American military action against Iran in Syria could also have severe diplomatic repercussions. It could persuade European leaders to support the Assad government up to and including recognizing it. Turkey’s response to such an operation is unclear. The US would have to work energetically to minimize the likelihood of these and other negative diplomatic consequences of any action in Syria, recognizing that it might not be able to do so fully.

The Russians could also use their advanced air defense systems in Syria against US aircraft and missiles attacking Iranian targets. The US could mitigate that risk by deploying the force package necessary to defeat those systems and prevent the Russians from replacing or reinforcing them. A detailed assessment of Vladimir Putin’s objectives and constraints in Syria strongly suggests that he is unlikely to engage in such a direct conflict, particularly if American strikes avoid hitting Russian targets. The notion that he would initiate a global thermonuclear war over a local conflict in Syria is absurd.

Despite the risks of military action, military inaction may in fact be more dangerous. The Iranians are on a path to split the Saudis and Emiratis from the US. Success in that endeavor would unravel the “maximum pressure” campaign that relies on those states to adhere to financial and other sanctions and provide military support to American objectives in the region. It would create opportunities for both Russia and China to gain firm footholds in the Gulf, transforming the regional security challenge facing the US.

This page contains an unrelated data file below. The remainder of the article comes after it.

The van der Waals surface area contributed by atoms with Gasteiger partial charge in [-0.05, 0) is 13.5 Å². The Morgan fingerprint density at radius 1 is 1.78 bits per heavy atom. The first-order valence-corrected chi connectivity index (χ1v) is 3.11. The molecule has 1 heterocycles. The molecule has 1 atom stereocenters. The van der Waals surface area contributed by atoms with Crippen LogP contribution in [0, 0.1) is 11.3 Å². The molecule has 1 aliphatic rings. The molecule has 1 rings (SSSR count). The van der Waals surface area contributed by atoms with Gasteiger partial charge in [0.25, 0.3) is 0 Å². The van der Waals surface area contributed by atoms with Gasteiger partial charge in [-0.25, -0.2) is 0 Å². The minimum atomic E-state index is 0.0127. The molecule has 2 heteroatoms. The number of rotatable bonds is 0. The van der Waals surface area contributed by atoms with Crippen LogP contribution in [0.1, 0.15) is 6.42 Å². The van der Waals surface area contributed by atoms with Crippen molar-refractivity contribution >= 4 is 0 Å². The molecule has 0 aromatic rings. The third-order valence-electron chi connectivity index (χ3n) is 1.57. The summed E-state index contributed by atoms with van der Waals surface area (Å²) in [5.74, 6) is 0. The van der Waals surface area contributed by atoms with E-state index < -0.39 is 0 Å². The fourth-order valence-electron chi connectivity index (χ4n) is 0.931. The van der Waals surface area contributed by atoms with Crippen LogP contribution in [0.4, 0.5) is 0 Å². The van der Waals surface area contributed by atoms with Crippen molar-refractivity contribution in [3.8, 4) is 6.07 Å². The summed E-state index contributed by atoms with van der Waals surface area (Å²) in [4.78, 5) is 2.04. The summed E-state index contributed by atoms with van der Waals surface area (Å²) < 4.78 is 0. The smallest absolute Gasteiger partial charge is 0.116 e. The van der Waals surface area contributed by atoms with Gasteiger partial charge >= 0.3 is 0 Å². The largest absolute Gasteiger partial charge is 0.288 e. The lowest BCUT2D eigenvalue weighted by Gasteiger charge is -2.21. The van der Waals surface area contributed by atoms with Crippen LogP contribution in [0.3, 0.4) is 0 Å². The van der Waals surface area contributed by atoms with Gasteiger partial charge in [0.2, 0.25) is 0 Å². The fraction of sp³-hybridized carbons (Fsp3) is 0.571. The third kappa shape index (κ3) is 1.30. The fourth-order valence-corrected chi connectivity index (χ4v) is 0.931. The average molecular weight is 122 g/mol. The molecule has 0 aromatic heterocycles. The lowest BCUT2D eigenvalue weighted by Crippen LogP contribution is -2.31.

Inaction would also strengthen the convictions of Iran’s leaders that they can conduct large-scale devastating attacks against American allies at will, particularly if they do not kill Americans. It will therefore likely accelerate the very escalation scenarios frequently offered as arguments against an American retaliatory strike.

Inaction harms every American alliance by undermining US allies’ belief that America will come to their aid militarily if they are attacked. Rhetorical dances around the lack of a formal American security guarantee to Saudi Arabia will not affect this fear, nor will reassurances that the US would defend this or that other ally. All such rhetoric will be undermined by American inaction in this case and the much louder rhetoric from the White House about the need for other states to defend themselves.

There is no safe course the US can pursue after Abqaiq. Both action and inaction carry great risks. The balance of risk at the moment lies with inaction; failure to respond militarily to the Abqaiq attack is far more likely to harm American security and vital national interests, including economic interests, than is prudent action.